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More people lived in Detroit in 1920 than live there today. The city's population fell by 25 percent over the past decade and by almost 60 percent in the past half century.
But as the city has emptied out, its physical boundaries haven't changed. So now, the NYT reports, city officials are "working through difficult decisions that will determine which neighborhoods can be saved and which cannot."
But cities don't shrink in predictable, orderly ways, and figuring out which neighborhoods to support is tough:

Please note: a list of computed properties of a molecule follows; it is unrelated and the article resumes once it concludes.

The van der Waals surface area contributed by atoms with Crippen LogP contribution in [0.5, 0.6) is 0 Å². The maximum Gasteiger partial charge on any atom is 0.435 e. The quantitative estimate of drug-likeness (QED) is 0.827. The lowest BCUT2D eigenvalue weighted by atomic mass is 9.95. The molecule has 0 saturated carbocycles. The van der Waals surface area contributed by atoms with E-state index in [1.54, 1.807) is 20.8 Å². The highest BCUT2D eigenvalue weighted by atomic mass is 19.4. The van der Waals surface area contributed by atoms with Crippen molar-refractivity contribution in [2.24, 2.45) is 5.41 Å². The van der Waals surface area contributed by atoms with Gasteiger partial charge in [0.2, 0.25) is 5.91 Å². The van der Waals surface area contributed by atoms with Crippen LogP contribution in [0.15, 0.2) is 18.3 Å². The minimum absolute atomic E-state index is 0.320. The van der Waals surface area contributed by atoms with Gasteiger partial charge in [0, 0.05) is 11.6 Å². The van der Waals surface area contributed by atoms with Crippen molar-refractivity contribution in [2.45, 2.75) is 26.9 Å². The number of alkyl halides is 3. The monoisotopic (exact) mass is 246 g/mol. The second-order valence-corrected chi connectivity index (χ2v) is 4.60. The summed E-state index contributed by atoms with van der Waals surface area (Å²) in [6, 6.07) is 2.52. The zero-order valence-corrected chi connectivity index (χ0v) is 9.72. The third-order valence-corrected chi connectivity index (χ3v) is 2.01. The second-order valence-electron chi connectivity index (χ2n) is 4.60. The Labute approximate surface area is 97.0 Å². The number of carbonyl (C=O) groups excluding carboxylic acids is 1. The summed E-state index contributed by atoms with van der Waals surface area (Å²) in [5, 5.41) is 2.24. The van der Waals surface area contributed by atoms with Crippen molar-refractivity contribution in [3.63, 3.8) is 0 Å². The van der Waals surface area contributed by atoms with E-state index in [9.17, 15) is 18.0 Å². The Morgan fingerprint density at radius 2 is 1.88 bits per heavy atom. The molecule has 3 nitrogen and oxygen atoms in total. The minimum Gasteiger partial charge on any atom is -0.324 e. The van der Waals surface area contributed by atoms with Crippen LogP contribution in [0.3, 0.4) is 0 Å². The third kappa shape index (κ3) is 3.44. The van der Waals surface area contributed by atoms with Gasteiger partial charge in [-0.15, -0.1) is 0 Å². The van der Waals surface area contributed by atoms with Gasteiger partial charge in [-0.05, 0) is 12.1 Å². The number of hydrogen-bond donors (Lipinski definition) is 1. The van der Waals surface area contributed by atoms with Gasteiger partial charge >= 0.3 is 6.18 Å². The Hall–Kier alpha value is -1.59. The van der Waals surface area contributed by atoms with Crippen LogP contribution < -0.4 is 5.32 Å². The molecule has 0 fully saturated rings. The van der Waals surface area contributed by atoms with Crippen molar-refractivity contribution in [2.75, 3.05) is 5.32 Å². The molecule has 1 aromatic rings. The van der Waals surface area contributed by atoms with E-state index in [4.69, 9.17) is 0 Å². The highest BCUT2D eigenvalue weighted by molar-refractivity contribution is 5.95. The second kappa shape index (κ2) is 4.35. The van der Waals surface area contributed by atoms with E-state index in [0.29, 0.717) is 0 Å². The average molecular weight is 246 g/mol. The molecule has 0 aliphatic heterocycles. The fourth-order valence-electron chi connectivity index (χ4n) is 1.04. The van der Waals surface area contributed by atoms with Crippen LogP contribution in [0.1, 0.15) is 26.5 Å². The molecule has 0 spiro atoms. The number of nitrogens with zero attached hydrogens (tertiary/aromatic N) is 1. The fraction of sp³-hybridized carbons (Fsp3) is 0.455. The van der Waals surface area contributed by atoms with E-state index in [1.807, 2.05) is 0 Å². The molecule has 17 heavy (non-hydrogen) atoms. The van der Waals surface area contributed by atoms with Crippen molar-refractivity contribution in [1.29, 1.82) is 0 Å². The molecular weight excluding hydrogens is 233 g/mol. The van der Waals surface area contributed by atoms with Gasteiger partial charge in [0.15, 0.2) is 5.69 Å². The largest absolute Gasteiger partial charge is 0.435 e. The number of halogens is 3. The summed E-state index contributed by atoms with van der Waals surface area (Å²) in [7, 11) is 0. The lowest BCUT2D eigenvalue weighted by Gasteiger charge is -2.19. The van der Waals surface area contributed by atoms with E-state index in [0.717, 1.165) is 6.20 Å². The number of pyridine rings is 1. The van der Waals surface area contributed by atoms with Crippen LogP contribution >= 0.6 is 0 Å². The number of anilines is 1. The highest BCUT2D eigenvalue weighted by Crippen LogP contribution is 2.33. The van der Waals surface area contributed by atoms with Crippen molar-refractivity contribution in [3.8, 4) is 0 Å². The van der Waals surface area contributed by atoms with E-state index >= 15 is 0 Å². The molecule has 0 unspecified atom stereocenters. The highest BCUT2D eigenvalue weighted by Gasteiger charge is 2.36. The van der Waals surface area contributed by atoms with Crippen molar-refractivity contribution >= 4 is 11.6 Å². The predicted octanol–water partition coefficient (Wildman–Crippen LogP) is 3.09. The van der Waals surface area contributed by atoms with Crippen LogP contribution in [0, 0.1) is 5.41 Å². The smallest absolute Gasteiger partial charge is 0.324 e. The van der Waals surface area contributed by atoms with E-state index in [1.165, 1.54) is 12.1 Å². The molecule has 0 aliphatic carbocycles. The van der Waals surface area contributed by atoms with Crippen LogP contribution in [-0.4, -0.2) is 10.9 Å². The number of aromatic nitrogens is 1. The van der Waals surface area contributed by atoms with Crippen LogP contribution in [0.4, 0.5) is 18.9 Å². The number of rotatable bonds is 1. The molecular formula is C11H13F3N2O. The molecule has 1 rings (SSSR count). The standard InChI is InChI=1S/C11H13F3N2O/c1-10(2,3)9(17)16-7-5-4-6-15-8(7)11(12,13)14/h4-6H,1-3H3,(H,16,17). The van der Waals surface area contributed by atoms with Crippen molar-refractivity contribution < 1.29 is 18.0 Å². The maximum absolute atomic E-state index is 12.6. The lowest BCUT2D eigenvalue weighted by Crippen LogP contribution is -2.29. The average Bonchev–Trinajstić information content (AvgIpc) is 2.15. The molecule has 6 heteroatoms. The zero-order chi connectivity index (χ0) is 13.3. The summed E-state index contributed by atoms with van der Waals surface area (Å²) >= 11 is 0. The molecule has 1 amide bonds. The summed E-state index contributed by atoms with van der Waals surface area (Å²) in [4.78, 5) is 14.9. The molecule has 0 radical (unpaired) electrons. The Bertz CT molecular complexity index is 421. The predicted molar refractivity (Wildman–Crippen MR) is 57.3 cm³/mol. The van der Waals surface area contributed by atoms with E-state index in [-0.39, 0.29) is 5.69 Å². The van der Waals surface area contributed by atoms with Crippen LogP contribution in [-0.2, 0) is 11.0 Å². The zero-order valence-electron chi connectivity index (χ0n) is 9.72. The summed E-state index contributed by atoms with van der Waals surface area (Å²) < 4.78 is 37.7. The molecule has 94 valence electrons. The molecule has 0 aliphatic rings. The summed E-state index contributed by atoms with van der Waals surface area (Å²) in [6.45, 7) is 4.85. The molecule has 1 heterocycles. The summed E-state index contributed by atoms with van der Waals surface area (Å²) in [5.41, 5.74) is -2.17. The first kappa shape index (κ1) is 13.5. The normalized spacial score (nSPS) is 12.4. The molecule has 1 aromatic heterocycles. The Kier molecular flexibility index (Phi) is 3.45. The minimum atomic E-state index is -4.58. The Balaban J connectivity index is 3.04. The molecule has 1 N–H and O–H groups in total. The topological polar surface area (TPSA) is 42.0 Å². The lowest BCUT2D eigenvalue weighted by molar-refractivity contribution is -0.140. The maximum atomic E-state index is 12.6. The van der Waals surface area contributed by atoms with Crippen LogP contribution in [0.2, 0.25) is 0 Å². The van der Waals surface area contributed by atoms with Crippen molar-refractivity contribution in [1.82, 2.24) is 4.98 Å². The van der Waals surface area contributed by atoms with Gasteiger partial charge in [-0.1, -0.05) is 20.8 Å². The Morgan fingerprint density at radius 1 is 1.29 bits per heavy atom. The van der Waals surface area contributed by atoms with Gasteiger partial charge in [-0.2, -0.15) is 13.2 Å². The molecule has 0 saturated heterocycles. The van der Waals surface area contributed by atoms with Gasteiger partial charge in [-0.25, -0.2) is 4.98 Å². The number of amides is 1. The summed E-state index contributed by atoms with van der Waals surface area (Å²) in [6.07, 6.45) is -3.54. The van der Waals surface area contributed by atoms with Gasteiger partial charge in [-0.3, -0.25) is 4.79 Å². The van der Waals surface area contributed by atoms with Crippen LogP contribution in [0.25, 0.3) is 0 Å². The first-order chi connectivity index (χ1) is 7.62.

...vacant, dilapidated homes and empty lots speckle Detroit's neighborhoods, rather than cropping up in consolidated, convenient chunks on the city edges, leaving a more vibrant core. In fact, some of the city's best-kept neighborhoods are on its outer edges, while the troubled spots are closer to downtown.
Detroit's shrinking pains are similar to those we described in a recent story about Youngstown, Ohio.
"We needed as a city to recognize that we're a smaller city," Bill D'Avignon, head of Youngstown city planning, told us. "We're not going to grow; we're never going to be the Youngstown we thought we were going to be."